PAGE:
The Resource Curse

Posted on Updated on

Taking a break from social justice issues that have populated this blog in recent months, I want to draw attention to economics, specifically something called the “resource curse”.  It’s a bit of a counter-intuitive phenomena where discovery or development of a valued resource or commodity adversely affects the national economy.  Typically, development of new resources is fantastic for the economy but there are exceptions.  The rise of the United States is in some ways the development and exploitation of new resources such as minerals, crops, timber, and various other industries including and especially the US’s own vast carbon based energy deposits.    What has made the American story, and many such stories, a success is the ability of the American economy to reinvest the profits from the sale of resources back into the economy.  More importantly, it allows America to import goods from abroad.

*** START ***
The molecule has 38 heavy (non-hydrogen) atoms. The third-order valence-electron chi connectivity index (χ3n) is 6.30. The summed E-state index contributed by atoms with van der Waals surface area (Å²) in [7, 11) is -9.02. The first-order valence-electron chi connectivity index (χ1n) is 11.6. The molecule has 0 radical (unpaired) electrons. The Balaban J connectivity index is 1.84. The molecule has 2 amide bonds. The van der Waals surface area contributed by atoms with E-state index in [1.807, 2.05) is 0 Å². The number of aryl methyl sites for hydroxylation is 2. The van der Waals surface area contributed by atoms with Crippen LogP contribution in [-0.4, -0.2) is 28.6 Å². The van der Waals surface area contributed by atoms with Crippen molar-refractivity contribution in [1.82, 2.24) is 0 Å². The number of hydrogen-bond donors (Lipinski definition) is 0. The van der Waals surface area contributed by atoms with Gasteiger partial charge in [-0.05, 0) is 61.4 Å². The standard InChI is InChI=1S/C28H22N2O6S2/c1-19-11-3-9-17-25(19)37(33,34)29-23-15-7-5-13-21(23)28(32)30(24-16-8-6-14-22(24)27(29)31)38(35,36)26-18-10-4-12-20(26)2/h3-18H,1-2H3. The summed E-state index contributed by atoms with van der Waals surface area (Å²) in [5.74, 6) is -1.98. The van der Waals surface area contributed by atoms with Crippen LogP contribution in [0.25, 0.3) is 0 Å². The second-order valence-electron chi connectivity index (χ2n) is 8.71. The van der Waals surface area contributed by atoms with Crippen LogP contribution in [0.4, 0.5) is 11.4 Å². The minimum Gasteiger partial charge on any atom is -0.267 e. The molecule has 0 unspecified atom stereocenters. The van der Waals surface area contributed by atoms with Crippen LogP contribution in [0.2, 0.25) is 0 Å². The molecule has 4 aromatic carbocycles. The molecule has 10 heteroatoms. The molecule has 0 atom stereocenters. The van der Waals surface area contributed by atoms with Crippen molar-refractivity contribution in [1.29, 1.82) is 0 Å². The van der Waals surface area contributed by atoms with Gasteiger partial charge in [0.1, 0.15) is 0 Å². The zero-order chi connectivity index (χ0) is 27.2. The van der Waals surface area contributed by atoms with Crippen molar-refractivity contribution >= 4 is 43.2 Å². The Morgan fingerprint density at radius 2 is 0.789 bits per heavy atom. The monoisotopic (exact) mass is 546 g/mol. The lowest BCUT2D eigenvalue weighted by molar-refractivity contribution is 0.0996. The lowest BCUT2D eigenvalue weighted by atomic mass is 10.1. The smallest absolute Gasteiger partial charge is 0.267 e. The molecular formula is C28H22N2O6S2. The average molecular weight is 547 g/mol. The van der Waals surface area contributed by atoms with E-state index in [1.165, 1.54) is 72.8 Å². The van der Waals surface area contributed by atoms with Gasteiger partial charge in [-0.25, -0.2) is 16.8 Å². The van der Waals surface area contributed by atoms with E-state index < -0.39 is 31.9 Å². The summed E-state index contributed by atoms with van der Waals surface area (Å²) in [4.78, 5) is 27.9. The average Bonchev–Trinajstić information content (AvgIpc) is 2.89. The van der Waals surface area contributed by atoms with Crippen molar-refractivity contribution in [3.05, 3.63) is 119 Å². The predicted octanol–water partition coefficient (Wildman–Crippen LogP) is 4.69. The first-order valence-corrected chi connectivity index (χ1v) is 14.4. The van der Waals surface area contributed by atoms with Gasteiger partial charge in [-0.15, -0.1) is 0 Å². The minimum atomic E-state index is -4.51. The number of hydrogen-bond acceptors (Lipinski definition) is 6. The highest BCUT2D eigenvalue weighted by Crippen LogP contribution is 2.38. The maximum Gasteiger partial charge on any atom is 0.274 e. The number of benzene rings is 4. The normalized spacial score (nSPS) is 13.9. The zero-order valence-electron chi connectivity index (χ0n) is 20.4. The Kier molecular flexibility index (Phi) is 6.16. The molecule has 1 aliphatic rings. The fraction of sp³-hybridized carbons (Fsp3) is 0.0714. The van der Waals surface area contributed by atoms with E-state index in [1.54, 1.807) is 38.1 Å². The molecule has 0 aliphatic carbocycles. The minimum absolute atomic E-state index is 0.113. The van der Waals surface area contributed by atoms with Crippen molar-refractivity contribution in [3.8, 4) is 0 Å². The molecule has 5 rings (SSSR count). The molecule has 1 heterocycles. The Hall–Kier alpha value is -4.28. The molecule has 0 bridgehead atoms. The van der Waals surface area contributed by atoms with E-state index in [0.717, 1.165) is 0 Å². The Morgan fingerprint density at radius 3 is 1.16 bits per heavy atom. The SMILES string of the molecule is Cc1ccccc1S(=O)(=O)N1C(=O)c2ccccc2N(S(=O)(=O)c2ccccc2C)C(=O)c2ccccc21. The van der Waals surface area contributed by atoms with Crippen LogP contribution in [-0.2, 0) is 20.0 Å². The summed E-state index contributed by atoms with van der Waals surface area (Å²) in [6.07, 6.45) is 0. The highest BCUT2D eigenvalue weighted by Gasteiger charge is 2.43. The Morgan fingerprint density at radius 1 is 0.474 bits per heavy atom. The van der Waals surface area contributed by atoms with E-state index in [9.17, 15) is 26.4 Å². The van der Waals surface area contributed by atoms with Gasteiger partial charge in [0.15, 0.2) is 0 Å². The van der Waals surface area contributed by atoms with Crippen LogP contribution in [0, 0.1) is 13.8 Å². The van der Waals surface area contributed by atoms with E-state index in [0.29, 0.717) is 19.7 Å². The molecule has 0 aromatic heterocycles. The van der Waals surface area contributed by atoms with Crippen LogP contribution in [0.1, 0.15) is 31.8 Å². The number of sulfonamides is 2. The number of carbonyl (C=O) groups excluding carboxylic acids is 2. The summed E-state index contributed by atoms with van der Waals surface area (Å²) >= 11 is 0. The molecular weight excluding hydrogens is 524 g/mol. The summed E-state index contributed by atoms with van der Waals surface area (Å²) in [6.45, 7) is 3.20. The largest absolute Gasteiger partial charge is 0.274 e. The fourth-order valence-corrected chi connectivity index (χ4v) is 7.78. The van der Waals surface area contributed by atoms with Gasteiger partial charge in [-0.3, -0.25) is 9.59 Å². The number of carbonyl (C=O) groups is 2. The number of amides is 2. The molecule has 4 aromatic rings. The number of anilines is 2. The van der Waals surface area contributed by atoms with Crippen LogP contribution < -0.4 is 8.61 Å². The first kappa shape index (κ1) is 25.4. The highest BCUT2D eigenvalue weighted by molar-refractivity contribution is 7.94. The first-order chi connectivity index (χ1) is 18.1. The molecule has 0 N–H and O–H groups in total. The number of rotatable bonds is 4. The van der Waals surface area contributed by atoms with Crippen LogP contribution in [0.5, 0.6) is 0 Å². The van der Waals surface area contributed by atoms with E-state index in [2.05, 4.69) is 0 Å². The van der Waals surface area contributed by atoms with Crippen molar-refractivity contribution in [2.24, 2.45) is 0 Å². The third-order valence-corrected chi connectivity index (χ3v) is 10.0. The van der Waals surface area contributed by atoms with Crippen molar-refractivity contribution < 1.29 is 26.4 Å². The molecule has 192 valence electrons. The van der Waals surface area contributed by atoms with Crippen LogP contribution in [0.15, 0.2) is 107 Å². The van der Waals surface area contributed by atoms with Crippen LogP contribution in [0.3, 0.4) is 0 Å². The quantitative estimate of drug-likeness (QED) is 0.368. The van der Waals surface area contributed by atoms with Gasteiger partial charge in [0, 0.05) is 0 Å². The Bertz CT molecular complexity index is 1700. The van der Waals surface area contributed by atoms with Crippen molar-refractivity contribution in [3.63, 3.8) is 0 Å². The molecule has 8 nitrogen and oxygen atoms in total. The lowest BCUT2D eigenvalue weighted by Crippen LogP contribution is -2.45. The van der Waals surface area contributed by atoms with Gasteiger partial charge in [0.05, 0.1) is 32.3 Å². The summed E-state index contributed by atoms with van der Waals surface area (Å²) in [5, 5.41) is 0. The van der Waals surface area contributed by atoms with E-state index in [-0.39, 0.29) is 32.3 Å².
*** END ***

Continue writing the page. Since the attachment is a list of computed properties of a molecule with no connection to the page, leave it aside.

There are two reasons that the development of a resource might detrimental to an economy. In the eponymous Dutch disease case, the exploitation of a large field of Natural Gas increased the value of the Dutch currency.  The Dutch Guilder became expensive enough that it hampered their domestic manufacturing base.   Dutch Disease might have possibly been avoided if the profits from the Natural Gas had been able to circulate more efficiently through the Netherlands increasing the domestic consumer base enough to support their manufacturing base.